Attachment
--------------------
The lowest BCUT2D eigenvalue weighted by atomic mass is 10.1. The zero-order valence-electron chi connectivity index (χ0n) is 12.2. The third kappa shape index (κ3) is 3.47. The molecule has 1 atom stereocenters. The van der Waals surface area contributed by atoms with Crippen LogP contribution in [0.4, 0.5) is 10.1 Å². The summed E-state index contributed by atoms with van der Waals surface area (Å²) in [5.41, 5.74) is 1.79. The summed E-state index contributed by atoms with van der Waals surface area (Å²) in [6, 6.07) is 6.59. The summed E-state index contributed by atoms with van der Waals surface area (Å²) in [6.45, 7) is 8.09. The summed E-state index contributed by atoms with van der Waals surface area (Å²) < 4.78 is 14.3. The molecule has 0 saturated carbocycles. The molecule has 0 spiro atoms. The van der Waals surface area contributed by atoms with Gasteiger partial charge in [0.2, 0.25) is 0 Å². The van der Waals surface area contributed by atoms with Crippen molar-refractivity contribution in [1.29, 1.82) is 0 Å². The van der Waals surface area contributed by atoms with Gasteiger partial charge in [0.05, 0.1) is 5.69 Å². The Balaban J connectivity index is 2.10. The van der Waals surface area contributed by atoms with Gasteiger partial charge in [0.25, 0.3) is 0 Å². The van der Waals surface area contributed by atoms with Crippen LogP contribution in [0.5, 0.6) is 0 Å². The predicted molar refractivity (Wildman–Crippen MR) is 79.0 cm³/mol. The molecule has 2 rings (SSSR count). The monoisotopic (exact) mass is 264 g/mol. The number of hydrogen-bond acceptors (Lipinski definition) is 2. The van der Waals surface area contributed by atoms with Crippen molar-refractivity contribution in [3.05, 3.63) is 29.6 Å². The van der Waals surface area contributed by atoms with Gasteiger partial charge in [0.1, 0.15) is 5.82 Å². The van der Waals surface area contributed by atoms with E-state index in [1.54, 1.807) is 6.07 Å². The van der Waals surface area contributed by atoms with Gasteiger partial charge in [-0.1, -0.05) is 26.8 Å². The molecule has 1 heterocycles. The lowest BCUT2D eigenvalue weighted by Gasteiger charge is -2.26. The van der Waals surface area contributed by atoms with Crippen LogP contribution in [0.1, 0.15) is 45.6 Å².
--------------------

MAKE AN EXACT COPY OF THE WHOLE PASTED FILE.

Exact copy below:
The lowest BCUT2D eigenvalue weighted by atomic mass is 10.1. The zero-order valence-electron chi connectivity index (χ0n) is 12.2. The third kappa shape index (κ3) is 3.47. The molecule has 1 atom stereocenters. The van der Waals surface area contributed by atoms with Crippen LogP contribution in [0.4, 0.5) is 10.1 Å². The summed E-state index contributed by atoms with van der Waals surface area (Å²) in [5.41, 5.74) is 1.79. The summed E-state index contributed by atoms with van der Waals surface area (Å²) in [6, 6.07) is 6.59. The summed E-state index contributed by atoms with van der Waals surface area (Å²) in [6.45, 7) is 8.09. The summed E-state index contributed by atoms with van der Waals surface area (Å²) < 4.78 is 14.3. The molecule has 0 saturated carbocycles. The molecule has 0 spiro atoms. The van der Waals surface area contributed by atoms with Gasteiger partial charge in [0.2, 0.25) is 0 Å². The van der Waals surface area contributed by atoms with Crippen molar-refractivity contribution in [1.29, 1.82) is 0 Å². The van der Waals surface area contributed by atoms with Gasteiger partial charge in [0.05, 0.1) is 5.69 Å². The Balaban J connectivity index is 2.10. The van der Waals surface area contributed by atoms with Gasteiger partial charge in [0.25, 0.3) is 0 Å². The van der Waals surface area contributed by atoms with Crippen LogP contribution in [0.5, 0.6) is 0 Å². The predicted molar refractivity (Wildman–Crippen MR) is 79.0 cm³/mol. The molecule has 2 rings (SSSR count). The monoisotopic (exact) mass is 264 g/mol. The number of hydrogen-bond acceptors (Lipinski definition) is 2. The van der Waals surface area contributed by atoms with Crippen molar-refractivity contribution in [3.05, 3.63) is 29.6 Å². The van der Waals surface area contributed by atoms with Gasteiger partial charge in [0.1, 0.15) is 5.82 Å². The van der Waals surface area contributed by atoms with E-state index in [1.54, 1.807) is 6.07 Å². The van der Waals surface area contributed by atoms with Gasteiger partial charge in [-0.1, -0.05) is 26.8 Å². The molecule has 1 heterocycles. The lowest BCUT2D eigenvalue weighted by Gasteiger charge is -2.26. The van der Waals surface area contributed by atoms with Crippen LogP contribution in [0.1, 0.15) is 45.6 Å².